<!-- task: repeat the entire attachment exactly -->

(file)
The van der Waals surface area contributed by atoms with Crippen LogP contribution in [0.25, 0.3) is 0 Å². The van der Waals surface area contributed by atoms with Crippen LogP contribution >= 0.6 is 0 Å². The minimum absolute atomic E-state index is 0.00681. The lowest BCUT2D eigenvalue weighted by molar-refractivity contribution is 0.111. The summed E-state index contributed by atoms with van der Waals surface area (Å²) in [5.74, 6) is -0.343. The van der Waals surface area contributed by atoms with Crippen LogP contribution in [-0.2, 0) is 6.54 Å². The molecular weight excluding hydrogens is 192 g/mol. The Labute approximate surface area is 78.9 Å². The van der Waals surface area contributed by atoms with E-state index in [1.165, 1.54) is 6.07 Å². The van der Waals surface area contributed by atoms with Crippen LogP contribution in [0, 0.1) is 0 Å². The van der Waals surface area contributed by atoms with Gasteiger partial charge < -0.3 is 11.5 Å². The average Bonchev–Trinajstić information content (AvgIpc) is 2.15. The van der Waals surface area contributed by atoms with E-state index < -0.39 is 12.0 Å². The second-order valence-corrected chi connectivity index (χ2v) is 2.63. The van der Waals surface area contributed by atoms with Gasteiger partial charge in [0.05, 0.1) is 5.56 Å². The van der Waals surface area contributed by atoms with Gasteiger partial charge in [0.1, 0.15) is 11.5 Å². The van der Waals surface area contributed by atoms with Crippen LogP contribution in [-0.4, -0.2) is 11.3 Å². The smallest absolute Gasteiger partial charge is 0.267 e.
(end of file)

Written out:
The van der Waals surface area contributed by atoms with Crippen LogP contribution in [0.25, 0.3) is 0 Å². The van der Waals surface area contributed by atoms with Crippen LogP contribution >= 0.6 is 0 Å². The minimum absolute atomic E-state index is 0.00681. The lowest BCUT2D eigenvalue weighted by molar-refractivity contribution is 0.111. The summed E-state index contributed by atoms with van der Waals surface area (Å²) in [5.74, 6) is -0.343. The van der Waals surface area contributed by atoms with Crippen LogP contribution in [-0.2, 0) is 6.54 Å². The molecular weight excluding hydrogens is 192 g/mol. The Labute approximate surface area is 78.9 Å². The van der Waals surface area contributed by atoms with E-state index in [1.165, 1.54) is 6.07 Å². The van der Waals surface area contributed by atoms with Crippen LogP contribution in [0, 0.1) is 0 Å². The van der Waals surface area contributed by atoms with Gasteiger partial charge < -0.3 is 11.5 Å². The average Bonchev–Trinajstić information content (AvgIpc) is 2.15. The van der Waals surface area contributed by atoms with E-state index < -0.39 is 12.0 Å². The second-order valence-corrected chi connectivity index (χ2v) is 2.63. The van der Waals surface area contributed by atoms with Gasteiger partial charge in [0.05, 0.1) is 5.56 Å². The van der Waals surface area contributed by atoms with Gasteiger partial charge in [0.1, 0.15) is 11.5 Å². The van der Waals surface area contributed by atoms with Crippen LogP contribution in [-0.4, -0.2) is 11.3 Å². The smallest absolute Gasteiger partial charge is 0.267 e.